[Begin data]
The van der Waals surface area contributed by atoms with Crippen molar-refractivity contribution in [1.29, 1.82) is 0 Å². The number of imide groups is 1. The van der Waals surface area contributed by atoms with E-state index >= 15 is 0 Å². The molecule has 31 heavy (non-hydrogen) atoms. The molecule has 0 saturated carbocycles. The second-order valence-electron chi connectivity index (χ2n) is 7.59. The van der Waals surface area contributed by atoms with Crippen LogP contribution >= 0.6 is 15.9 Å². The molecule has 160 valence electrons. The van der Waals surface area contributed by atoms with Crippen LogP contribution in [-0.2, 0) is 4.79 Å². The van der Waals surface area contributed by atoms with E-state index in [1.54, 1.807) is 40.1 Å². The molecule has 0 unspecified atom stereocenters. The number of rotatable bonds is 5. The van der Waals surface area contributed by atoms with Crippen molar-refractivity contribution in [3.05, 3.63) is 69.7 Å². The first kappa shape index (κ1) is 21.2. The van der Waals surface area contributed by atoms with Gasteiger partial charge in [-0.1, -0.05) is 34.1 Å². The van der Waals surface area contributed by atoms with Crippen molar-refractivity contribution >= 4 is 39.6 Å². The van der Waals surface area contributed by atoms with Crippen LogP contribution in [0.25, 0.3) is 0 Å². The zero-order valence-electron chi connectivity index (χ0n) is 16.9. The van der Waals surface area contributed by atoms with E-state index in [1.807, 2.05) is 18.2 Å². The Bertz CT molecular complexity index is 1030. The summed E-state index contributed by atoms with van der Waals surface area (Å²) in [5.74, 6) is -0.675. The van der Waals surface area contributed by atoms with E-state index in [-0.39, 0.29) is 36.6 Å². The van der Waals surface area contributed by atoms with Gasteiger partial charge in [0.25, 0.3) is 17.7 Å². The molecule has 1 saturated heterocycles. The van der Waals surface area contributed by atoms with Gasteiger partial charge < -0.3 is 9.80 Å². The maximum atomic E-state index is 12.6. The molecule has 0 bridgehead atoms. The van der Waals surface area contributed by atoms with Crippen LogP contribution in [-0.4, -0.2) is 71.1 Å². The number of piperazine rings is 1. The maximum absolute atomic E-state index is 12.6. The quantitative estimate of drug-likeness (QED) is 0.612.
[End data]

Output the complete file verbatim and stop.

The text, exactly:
The van der Waals surface area contributed by atoms with Crippen molar-refractivity contribution in [1.29, 1.82) is 0 Å². The number of imide groups is 1. The van der Waals surface area contributed by atoms with E-state index >= 15 is 0 Å². The molecule has 31 heavy (non-hydrogen) atoms. The molecule has 0 saturated carbocycles. The second-order valence-electron chi connectivity index (χ2n) is 7.59. The van der Waals surface area contributed by atoms with Crippen LogP contribution >= 0.6 is 15.9 Å². The molecule has 160 valence electrons. The van der Waals surface area contributed by atoms with Crippen LogP contribution in [-0.2, 0) is 4.79 Å². The van der Waals surface area contributed by atoms with E-state index in [1.54, 1.807) is 40.1 Å². The molecule has 0 unspecified atom stereocenters. The number of rotatable bonds is 5. The van der Waals surface area contributed by atoms with Crippen molar-refractivity contribution in [3.05, 3.63) is 69.7 Å². The first kappa shape index (κ1) is 21.2. The van der Waals surface area contributed by atoms with Gasteiger partial charge in [-0.1, -0.05) is 34.1 Å². The van der Waals surface area contributed by atoms with Crippen molar-refractivity contribution >= 4 is 39.6 Å². The van der Waals surface area contributed by atoms with Crippen LogP contribution in [0.25, 0.3) is 0 Å². The zero-order valence-electron chi connectivity index (χ0n) is 16.9. The van der Waals surface area contributed by atoms with E-state index in [1.807, 2.05) is 18.2 Å². The Bertz CT molecular complexity index is 1030. The summed E-state index contributed by atoms with van der Waals surface area (Å²) in [5.74, 6) is -0.675. The van der Waals surface area contributed by atoms with E-state index in [-0.39, 0.29) is 36.6 Å². The van der Waals surface area contributed by atoms with Gasteiger partial charge in [0.25, 0.3) is 17.7 Å². The molecule has 1 saturated heterocycles. The van der Waals surface area contributed by atoms with Gasteiger partial charge < -0.3 is 9.80 Å². The maximum atomic E-state index is 12.6. The molecule has 0 bridgehead atoms. The van der Waals surface area contributed by atoms with Crippen LogP contribution in [-0.4, -0.2) is 71.1 Å². The number of piperazine rings is 1. The maximum absolute atomic E-state index is 12.6. The quantitative estimate of drug-likeness (QED) is 0.612.